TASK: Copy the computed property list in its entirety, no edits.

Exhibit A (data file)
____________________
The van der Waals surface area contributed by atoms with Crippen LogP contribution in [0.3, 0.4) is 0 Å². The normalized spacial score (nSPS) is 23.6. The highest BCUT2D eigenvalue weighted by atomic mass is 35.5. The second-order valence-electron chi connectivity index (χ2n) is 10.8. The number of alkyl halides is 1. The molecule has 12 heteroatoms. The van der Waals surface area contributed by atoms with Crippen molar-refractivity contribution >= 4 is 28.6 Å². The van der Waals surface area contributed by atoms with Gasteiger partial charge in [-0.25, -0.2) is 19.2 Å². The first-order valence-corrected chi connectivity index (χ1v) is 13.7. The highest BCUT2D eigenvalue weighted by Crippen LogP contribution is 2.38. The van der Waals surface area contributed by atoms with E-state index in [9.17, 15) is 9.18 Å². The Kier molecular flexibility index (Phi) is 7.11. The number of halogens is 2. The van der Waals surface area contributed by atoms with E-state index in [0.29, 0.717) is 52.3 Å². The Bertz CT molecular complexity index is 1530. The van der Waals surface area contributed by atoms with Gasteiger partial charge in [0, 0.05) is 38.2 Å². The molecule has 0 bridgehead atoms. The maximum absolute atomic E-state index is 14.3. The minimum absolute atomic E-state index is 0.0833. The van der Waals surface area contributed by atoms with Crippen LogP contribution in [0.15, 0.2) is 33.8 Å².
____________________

The van der Waals surface area contributed by atoms with Crippen LogP contribution in [0.3, 0.4) is 0 Å². The normalized spacial score (nSPS) is 23.6. The highest BCUT2D eigenvalue weighted by atomic mass is 35.5. The second-order valence-electron chi connectivity index (χ2n) is 10.8. The number of alkyl halides is 1. The molecule has 12 heteroatoms. The van der Waals surface area contributed by atoms with Crippen molar-refractivity contribution >= 4 is 28.6 Å². The van der Waals surface area contributed by atoms with Gasteiger partial charge in [-0.25, -0.2) is 19.2 Å². The first-order valence-corrected chi connectivity index (χ1v) is 13.7. The highest BCUT2D eigenvalue weighted by Crippen LogP contribution is 2.38. The van der Waals surface area contributed by atoms with E-state index in [9.17, 15) is 9.18 Å². The Kier molecular flexibility index (Phi) is 7.11. The number of halogens is 2. The van der Waals surface area contributed by atoms with E-state index in [0.29, 0.717) is 52.3 Å². The Bertz CT molecular complexity index is 1530. The van der Waals surface area contributed by atoms with Gasteiger partial charge in [0, 0.05) is 38.2 Å². The molecule has 0 bridgehead atoms. The maximum absolute atomic E-state index is 14.3. The minimum absolute atomic E-state index is 0.0833. The van der Waals surface area contributed by atoms with Crippen LogP contribution in [0.15, 0.2) is 33.8 Å².